Researchers at MIT have managed to genetically engineer viruses so that they can build rechargeable lithium-ion batteries in the form of a plastic film. These new batteries could then be used in anything from cellphones to iPods to the rechargeable batteries in plug-in electric hybrid cars.
As an added bonus, the batteries can be constructed in an environmentally-friendly manner, avoiding toxic solvents and energy-intensive procedures:
“Because the viruses are living organisms, we had to use only water-based solvents, no high pressures and no high temperatures,” says Angela Belcher, a materials scientist at the Massachusetts Institute of Technology in Cambridge and a study coauthor.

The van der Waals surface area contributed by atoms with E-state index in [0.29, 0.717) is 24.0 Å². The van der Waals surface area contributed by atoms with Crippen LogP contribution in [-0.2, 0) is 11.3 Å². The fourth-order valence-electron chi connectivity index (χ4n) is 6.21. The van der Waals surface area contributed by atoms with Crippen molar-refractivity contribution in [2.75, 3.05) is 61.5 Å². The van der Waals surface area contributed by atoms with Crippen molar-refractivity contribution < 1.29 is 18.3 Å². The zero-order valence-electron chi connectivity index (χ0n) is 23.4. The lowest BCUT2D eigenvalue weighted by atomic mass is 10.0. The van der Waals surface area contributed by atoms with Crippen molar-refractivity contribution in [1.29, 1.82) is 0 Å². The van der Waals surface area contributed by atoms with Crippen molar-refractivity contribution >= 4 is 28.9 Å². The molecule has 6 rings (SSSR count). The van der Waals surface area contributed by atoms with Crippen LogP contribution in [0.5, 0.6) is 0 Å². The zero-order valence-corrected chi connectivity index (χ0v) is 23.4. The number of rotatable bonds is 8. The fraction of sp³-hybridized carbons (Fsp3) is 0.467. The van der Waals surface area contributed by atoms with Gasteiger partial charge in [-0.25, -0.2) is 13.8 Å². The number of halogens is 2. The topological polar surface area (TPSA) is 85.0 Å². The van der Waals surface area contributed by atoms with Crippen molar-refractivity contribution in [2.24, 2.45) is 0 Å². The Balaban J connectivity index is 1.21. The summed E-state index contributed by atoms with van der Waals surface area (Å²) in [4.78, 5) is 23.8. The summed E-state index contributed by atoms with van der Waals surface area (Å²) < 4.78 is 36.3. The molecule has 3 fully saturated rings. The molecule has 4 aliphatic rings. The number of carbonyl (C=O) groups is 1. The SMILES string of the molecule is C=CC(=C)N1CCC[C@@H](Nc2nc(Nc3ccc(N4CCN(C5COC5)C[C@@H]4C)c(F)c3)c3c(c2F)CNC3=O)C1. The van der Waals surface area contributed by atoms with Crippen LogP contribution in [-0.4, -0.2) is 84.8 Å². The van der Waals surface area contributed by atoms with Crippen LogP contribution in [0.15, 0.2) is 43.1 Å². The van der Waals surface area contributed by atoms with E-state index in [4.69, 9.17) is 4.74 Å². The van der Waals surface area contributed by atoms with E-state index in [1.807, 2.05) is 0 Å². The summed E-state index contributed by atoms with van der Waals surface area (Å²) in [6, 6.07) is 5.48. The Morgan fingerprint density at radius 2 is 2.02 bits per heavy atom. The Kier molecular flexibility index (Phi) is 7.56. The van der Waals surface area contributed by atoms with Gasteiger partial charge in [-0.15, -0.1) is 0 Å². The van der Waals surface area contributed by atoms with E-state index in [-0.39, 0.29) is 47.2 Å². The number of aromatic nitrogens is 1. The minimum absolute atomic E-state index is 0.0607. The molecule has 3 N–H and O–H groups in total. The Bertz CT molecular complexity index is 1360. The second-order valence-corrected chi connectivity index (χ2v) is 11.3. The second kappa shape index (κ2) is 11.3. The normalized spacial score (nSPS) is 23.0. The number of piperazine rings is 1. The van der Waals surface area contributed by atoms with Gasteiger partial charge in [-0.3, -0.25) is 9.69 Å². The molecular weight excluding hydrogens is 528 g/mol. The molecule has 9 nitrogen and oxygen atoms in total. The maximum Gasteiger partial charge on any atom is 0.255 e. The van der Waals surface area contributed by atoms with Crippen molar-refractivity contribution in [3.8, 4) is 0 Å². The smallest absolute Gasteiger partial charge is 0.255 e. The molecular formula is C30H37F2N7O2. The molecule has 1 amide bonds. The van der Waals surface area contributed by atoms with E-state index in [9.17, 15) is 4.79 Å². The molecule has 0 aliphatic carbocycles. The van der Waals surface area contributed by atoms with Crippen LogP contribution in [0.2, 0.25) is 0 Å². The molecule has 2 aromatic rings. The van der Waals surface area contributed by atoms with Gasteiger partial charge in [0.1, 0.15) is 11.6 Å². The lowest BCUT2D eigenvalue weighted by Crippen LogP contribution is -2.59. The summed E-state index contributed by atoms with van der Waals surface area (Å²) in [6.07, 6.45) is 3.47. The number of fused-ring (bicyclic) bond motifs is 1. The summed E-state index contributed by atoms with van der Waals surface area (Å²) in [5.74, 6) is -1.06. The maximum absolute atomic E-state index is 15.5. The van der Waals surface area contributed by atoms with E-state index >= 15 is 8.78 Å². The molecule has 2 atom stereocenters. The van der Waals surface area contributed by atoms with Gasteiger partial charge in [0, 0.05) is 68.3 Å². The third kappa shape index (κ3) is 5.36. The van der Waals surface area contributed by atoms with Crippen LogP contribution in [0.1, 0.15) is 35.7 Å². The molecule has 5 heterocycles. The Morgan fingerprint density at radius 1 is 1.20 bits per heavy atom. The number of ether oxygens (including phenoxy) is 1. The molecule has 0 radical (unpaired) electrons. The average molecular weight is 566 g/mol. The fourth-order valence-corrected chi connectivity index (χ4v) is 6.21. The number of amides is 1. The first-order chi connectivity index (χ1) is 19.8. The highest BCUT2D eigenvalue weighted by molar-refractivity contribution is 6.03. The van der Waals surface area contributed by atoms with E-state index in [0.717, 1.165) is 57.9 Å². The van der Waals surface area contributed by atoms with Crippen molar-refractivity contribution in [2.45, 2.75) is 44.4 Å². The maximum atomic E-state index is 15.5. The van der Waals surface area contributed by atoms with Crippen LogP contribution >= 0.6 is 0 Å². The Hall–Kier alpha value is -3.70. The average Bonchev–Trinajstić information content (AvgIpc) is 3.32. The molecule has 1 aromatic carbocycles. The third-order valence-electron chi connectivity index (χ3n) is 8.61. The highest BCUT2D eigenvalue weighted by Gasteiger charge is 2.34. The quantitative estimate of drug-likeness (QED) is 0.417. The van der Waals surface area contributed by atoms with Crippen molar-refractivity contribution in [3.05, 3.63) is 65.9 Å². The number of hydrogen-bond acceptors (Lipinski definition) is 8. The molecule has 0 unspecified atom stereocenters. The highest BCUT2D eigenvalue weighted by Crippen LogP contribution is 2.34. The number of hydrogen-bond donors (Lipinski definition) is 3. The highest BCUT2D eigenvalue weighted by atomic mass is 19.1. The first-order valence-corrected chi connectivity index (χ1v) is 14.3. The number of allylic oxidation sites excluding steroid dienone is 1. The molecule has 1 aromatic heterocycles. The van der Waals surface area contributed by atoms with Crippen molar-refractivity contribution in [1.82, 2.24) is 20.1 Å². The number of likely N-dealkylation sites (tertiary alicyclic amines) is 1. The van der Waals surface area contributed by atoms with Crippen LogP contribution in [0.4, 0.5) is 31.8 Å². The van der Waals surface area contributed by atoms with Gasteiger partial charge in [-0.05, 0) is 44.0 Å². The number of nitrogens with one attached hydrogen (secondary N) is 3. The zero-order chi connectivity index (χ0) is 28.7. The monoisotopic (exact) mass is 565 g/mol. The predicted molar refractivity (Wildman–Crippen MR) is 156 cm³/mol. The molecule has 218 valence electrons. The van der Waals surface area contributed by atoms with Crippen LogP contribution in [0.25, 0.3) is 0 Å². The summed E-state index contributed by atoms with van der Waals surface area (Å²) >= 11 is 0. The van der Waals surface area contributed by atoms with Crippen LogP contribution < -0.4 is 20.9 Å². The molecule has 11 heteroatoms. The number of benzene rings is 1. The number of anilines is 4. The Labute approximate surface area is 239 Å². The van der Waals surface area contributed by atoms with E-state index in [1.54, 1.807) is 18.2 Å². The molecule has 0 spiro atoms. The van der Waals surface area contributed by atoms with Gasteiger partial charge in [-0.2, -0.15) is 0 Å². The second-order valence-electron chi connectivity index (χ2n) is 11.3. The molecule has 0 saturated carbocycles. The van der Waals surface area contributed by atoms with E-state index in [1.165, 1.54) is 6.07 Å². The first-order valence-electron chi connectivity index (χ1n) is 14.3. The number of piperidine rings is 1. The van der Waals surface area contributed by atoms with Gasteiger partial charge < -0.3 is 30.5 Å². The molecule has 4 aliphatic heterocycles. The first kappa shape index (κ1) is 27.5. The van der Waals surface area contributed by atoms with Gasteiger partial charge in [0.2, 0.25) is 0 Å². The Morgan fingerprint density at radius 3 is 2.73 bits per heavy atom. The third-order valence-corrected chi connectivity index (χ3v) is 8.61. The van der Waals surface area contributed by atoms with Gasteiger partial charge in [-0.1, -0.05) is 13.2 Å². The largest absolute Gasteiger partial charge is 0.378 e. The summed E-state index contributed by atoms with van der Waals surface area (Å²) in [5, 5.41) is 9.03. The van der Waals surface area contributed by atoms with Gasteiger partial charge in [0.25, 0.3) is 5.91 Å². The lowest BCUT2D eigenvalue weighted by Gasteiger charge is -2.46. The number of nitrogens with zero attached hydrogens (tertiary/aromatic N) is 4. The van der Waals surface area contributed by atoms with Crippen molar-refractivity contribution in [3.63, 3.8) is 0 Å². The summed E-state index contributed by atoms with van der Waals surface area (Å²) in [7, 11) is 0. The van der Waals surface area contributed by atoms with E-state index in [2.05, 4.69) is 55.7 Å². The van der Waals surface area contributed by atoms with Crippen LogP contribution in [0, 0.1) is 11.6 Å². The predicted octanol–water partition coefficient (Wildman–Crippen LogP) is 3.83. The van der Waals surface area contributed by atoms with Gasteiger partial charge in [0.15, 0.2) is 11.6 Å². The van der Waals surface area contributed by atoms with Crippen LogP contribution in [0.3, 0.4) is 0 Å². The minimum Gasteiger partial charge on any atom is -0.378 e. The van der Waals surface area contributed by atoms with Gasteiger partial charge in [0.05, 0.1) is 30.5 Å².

Previously, the MIT research team developed a virus that could self-assemble into the negative end of a battery (the anode) by coating itself with cobalt oxide and gold. In a very similar manner, the new virus coats itself with iron phosphate and silver, creating the positive end of a battery (the cathode).
By engineering viruses to self-assemble into the anode and cathode ends of a battery, these new lithium batteries will also be able to be shaped into non-traditional forms using micro-contact printing.
The viruses used in this process are known as bacteriophages (a type of virus that infects species of bacteria), ensuring that the genetic engineering affects a type of virus benign to humans.